By next year’s presidential election, 41 million members of Gen Z will be eligible to vote. We underinvest in young people at our peril. Underinvesting in voter turnout, education, and persuasion, and only investing in youth organizations during election cycles, is insufficient for building durable power. At Tides, we are committed to long-term organizing for young people and by young people to build a stronger democracy for generations to come. That’s why the Tides Healthy Democracy Fund has prioritized youth organizing and turnout and has partnered with leading youth organizations, such as the Alliance for Youth Organizing, to inform our grantmaking.
To better understand what it will take to shift power to young people and strengthen our democracy for future generations, the Tides Healthy Democracy Fund hosted a session at the Democracy Alliance Fall Conference in Washington, D.C. this November. I had the privilege of discussing these important issues with Alliance for Youth Organizing’s Executive Director Dakota Hall, Forward Montana’s Executive Director Kiersten Iwai, and St. Louis Alderman and former Ferguson Commission member Rasheen Aldridge. We were joined by over 50 donors and movement leaders from across the country.
Here are three major takeaways from our conversation:
1. Young people are not apathetic.
Youth turnout and organizing has been a bright spot since 2018. In 2018, young people turned out at record rates – 28 percent of young people voted, and they largely sustained this high turnout in the 2022 midterm elections! In 2020, 50 percent of young people, ages 18-29, voted in the presidential election, a remarkable 11-point increase from 2016 (39%)! These trends continued in 2023: young people in Ohio, Pennsylvania, and Wisconsin turned out in droves when abortion access was at stake.
I asked our panel about how we can ensure that young people turn out again in 2024. Rasheen, the youngest city councilor in St. Louis, shared with us that candidates need to connect to young people by talking about the issues that matter most to them, such as student debt, criminal justice, and the environment, and in a way that moves them to action.
Kiersten added that, “One of the tools we can use is relying on community connection. Our work is successful because we’re peer to peer. The world feels so heavy, and it can feel isolating living in Montana. When you feel connected to your neighbors, you’re inspired to take action.”
Building on Kiersten’s point, Dakota reminded us that turnout is not the only factor and that short-term mobilization is insufficient. Although mobilizing is important, organizing builds long-term power. Thousands of young people will start their organizing careers on campaigns next year, but we need to train them and build up a deep organizing culture.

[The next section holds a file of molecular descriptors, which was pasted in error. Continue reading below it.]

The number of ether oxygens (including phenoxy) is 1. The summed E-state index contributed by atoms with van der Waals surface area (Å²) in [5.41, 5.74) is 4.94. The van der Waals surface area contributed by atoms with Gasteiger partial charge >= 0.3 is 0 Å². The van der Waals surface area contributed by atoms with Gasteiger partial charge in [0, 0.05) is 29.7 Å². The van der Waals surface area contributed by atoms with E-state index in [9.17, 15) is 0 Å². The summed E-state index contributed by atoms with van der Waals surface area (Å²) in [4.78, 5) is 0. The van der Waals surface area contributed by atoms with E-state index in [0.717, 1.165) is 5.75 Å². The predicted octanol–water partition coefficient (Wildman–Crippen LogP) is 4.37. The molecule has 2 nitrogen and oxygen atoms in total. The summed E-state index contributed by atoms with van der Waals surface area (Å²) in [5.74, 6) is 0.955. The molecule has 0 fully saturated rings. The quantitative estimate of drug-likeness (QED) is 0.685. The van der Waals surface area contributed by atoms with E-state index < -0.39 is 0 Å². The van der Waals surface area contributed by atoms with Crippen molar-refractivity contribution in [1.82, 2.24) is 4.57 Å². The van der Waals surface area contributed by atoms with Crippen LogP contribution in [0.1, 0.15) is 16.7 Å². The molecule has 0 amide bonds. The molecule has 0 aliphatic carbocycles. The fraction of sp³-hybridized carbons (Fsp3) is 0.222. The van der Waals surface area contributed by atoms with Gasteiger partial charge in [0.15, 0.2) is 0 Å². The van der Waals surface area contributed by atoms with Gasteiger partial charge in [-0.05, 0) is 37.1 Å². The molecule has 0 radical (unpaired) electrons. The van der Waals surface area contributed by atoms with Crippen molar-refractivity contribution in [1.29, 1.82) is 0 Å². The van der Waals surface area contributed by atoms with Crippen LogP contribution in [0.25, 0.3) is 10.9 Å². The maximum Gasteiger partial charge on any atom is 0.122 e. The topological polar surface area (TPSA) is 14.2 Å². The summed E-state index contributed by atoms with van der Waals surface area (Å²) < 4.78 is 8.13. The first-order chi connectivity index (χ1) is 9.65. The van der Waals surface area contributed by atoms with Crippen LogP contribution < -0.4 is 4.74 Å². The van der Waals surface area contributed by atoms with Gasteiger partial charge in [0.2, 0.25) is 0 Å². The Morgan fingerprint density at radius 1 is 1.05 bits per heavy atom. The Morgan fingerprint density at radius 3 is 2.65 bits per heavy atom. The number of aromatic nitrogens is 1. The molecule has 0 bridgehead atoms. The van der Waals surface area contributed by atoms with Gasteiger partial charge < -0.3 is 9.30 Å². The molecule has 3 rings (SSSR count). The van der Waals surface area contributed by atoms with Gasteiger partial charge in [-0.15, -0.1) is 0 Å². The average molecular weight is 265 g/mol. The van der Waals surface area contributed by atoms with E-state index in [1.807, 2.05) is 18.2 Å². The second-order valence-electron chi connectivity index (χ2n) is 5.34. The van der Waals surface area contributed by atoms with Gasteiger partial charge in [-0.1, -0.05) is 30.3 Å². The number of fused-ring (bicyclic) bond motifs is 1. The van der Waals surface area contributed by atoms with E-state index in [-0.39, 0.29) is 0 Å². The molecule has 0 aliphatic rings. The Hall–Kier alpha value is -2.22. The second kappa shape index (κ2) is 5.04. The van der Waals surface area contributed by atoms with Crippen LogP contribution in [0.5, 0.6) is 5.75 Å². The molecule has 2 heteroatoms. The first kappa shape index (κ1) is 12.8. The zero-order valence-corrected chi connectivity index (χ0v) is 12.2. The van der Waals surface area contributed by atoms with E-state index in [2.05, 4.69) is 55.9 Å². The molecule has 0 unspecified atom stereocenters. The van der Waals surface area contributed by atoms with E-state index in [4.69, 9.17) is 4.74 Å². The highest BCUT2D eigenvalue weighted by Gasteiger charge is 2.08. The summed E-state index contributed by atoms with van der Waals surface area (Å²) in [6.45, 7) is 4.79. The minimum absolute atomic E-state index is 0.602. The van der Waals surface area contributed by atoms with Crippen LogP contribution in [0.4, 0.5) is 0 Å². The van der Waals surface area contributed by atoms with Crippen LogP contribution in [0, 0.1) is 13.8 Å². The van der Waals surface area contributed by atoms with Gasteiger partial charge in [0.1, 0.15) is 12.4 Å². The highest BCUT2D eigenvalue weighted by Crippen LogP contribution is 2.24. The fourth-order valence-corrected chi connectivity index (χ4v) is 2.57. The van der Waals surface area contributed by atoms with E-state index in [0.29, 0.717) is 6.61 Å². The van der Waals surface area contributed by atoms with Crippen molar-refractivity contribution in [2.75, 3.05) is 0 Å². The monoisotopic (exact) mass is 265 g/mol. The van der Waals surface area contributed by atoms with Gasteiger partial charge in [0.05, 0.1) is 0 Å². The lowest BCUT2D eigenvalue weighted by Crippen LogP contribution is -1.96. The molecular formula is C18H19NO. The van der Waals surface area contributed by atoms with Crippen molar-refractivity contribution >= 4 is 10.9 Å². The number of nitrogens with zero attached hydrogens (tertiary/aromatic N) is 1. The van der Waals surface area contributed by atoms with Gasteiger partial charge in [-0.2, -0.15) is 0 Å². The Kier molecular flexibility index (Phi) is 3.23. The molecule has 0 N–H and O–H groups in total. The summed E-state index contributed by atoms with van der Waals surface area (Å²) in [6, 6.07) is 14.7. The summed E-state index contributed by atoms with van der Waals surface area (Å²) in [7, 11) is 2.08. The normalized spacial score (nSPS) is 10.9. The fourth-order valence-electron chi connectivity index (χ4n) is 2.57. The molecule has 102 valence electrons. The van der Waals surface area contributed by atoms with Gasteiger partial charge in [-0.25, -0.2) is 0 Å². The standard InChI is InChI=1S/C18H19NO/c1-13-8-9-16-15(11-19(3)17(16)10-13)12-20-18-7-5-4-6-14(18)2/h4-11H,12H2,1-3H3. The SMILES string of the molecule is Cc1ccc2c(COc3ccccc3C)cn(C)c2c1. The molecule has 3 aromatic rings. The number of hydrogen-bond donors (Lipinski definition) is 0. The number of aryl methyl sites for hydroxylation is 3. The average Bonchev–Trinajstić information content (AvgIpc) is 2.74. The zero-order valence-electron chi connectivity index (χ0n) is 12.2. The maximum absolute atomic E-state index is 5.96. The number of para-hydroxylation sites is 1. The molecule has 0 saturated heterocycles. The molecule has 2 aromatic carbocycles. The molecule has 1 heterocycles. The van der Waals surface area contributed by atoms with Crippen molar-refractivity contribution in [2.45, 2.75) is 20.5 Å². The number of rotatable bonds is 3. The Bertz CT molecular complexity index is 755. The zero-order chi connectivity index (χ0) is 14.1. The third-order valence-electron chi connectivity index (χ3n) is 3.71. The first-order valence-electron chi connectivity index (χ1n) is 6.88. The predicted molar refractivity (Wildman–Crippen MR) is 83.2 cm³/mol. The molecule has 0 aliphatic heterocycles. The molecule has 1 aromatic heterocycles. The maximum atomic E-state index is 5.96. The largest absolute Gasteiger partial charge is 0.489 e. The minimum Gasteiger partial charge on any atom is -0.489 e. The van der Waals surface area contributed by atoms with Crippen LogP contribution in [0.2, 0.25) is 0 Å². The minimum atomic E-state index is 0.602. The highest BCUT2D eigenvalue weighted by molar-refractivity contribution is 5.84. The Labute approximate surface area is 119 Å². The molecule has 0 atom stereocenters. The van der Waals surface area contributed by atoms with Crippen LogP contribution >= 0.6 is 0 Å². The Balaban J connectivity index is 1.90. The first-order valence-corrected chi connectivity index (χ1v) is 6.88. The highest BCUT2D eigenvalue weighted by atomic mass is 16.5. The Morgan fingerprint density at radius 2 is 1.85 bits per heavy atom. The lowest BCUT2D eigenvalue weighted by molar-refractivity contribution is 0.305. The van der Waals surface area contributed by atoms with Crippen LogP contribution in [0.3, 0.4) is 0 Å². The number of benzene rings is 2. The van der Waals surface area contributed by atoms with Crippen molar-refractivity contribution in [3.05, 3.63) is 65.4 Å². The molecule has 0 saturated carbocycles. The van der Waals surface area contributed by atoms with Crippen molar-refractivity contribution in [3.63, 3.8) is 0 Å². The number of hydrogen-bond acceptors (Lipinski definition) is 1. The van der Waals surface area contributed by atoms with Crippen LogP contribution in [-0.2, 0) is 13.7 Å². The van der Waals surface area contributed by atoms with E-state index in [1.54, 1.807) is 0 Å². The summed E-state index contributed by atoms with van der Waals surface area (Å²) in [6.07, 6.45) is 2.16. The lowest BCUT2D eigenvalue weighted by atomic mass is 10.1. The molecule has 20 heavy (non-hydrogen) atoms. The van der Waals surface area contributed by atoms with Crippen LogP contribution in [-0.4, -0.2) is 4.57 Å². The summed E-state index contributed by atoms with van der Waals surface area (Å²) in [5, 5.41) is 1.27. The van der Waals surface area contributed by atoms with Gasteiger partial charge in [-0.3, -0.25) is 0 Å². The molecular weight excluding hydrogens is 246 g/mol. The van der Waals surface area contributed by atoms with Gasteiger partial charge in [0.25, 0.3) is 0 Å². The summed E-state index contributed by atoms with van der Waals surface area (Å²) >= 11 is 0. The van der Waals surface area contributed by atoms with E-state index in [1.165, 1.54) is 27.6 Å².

2. The world looks different from Gen Z’s perspective.
Members of Gen Z are more racially and ethnically diverse than any previous generation. They are digital natives who have little memory of the world before smartphones. Kiersten reminded us that an 18-year-old in 2024 was two years old when President Obama was elected.
Gen Z has faced constant crises: COVID-19 disrupted in-person learning in high school and college…, they practiced active shooter drills in an era of tragic school shootings…, they have witnessed countless climate catastrophes, etc. As a result, their trust in government is low. Only 10 percent of young people between the ages of 18 and 26 trust Congress, 13% trust the presidency, and 17% trust the Supreme Court.
Political parties don’t always have a strong way of connecting with this reality for Gen Z. In the absence of political parties that speak to young voters, organizations like Forward Montana, an affiliate of the Alliance for Youth Organizing, fill an important gap to provide a political and civic home. This is critical for young people who the political parties often miss, including young people living in rural areas, community college and tribal college students, and young people who do not go to college.
In a world that is rapidly changing and with political parties that don’t cater to them, young people should not wait and should begin running for office, like Rasheen. As Dakota emphasized, “This isn’t just about 2024, this is about 2034 and 2044. This country is ours and it’s about seizing that moment.” Focusing on local races, such as school board elections, can be a meaningful platform for building power.
When you feel connected to your neighbors, you’re inspired to take action.
Kiersten Iwai, Executive Director, Forward Montana
3. Young people’s political preferences are mixed.
The week before the Democracy Alliance conference, the New York Times/Sienna poll showed that 47% of people ages 18-29 in six battleground states favored President Biden, while 46% favored former President Trump. Just days later, exit polls show that 85 percent of young people voted for Issue 1 in Ohio to enshrine abortion access in the state constitution on November 7.
Dakota, Rasheen, and Kiersten all shared that young people are concerned about economic opportunity. I resonated with Dakota’s question, “How will young people have a shot at the American dream? What is the New Deal for young people?” Whoever speaks boldly about abortion, minimum wage, and climate change will have a better chance at winning over young people in the 2024 election.
Kiersten shared that the New York Times poll told us something we’ve all known for a while, which is that you can’t take the youth vote for granted. I agree!!! We cannot take young people for granted in the 2024 elections, and we cannot underestimate their power.
With generous support from our donors, the Tides Healthy Democracy Fund is prioritizing grantmaking that furthers youth turnout in 2024 and year-round organizing. We hope that you will partner with us in the coming year to shift power to Gen Z and strengthen democracy for future generations.